clock menu more-arrow no yes

Filed under:

Lance Briggs, the Bucs, and the Franchise Tag

New, comments

I’ve been wanting to comment on this story for some time (since March actually), but the St. Pete Times, Orlando Sentinel, and Tampa Tribune made it almost impossible to get a word in with their SUPERB coverage of the Bucs off-season. Without their coverage we might have been stuck discussing training camp jerseys, Gene Deckerhoff, and recent music releases ….. wait. With this off-season I would venture to say that the NFL’s has rivaled that of MLB’s off-season.

On with the story, the Chicago Bears put the franchise tag on LB Lance Briggs immediately after the season ended. Lance Briggs immediately responded by saying he would not play for the Bears ever again:

"I've played my last snap for them. I'll never play another down for Chicago again." – source FoxSports.com

When a player is franchised, he loses out on the complete freedom that unrestricted free agents enjoy. The franchised player loses the opportunity to represent himself and attempt to receive the highest possible contract for his services he could possibly see. The teams that attempt to sign a Franchised player are automatically forfeiting the rights to (TWO) first round draft picks, plus the franchised players team can match the offer, thus nullifying the entire deal. The problem with this, is that there are only a handful of players in the NFL worth giving up (TWO) first round draft picks for. Unfortunately for Briggs, he doesn’t classify as one of those players. Thus the predicament for Briggs: he came in to the league as a 3rd Round Draft Pick, proved himself, and played for pennies (in Professional Athlete standards). He is now due a spike in income, but the team that gave him his opportunity has robbed Briggs of this opportunity for one more season, a season in which Briggs could blow out his knee and lose all of the potential money he had worked so hard for.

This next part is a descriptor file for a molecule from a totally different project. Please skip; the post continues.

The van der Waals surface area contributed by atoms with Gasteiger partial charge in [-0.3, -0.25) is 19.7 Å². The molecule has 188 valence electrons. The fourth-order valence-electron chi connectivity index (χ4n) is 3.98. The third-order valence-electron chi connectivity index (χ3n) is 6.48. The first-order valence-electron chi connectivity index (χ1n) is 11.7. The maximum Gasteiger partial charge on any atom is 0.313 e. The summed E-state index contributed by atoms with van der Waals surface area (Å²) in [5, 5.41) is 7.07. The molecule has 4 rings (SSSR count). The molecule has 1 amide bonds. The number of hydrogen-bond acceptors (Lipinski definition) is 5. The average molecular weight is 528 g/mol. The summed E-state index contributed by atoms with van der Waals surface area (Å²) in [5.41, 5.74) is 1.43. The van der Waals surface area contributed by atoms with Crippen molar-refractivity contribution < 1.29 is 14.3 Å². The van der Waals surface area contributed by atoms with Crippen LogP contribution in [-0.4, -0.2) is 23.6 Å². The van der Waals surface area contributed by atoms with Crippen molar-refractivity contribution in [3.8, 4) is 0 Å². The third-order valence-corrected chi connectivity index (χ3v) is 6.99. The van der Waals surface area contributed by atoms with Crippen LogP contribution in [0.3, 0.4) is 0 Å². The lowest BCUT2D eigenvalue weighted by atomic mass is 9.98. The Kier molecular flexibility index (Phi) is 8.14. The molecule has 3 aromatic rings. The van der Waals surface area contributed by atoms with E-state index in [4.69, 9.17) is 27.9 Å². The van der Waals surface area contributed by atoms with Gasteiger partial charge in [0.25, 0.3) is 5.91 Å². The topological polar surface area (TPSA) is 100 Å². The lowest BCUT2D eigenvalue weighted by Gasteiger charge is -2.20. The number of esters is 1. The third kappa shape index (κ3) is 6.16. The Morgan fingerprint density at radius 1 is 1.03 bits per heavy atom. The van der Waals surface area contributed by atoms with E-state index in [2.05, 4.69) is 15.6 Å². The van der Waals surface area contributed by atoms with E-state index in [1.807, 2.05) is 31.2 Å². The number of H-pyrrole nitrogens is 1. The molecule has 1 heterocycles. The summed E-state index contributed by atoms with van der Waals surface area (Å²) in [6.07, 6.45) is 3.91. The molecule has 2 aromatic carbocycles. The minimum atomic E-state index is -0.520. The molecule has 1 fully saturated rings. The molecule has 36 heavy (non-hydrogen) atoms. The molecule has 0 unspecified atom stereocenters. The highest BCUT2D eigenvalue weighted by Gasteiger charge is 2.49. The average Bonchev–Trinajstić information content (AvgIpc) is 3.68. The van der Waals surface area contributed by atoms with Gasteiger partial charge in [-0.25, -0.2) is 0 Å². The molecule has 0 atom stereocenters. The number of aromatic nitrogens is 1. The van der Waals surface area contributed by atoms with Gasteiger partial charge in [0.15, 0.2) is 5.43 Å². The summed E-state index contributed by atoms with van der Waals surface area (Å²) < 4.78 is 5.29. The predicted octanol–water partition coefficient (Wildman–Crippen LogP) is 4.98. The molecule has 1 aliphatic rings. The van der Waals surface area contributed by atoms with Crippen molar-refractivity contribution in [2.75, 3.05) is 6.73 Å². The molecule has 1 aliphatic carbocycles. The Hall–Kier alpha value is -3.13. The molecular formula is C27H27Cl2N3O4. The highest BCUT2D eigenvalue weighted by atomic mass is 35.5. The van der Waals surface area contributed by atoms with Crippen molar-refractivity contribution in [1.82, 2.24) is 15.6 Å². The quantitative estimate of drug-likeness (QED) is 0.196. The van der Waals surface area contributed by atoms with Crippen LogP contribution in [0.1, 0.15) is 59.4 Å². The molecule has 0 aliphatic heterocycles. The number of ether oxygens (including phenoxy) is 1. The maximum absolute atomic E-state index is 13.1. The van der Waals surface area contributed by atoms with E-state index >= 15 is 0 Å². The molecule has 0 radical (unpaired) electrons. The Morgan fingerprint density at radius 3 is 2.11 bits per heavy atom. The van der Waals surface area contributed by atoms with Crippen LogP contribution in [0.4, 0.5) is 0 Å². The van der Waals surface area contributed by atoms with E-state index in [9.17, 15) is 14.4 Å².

I understand where the team’s rationale comes in to play, because they obviously don’t want to get into a bidding war just yet, BUT its inevitable and the Bears clearly have cap space so why punish the player who busted his butt for you? The gain for the team to me is a lot lower than the potential gain it could have had from signing Briggs and keeping an integral part of your defense in tact. Instead the Bears have rolled the dice and lost. Sure Briggs will probably play next year (he has to performance wise), but he’ll never play for the Bears again. Not only does this sour Lance Briggs from continuing to play for the Bears, this could also deter other free-agents from coming to the bears having witnessed this treatment.

Players aren’t the only personnel privy to this treatment. The Bucs ex-secondary coach in Mike Tomlin also experienced Briggs esque treatment, off-season after off-season, while working for the Bucs:

"I was denied in Tampa on more than one occasion [to talk with teams in the off-season], along with Rod Marinelli and Joe Barry, and we didn't appreciate it. People say that they care about you professionally and personally, but those actions don't match those words."

Why anybody would stop the progression of hard working men is beyond me. Either reward these guys with an increase in salary or allow them to pursue other options.

In related news, Lance Briggs himself has acknowledged that he would like to join the Bucs.

That’s great, but like I’ve said, Lance Briggs is not worth (TWO) first round draft picks and we honestly don’t have room for the man. Briggs plays weak-side linebacker, as does Pro Bowl LB Derrick Brooks and LB Cato June for that matter. Sure Brooks could move to Middle Linebacker thus giving Briggs a starting slot, but he costs a lot of money and Brooks doesn’t need to move, the guy is plenty productive despite whispers of him losing a step. Lance good luck with your situation!!!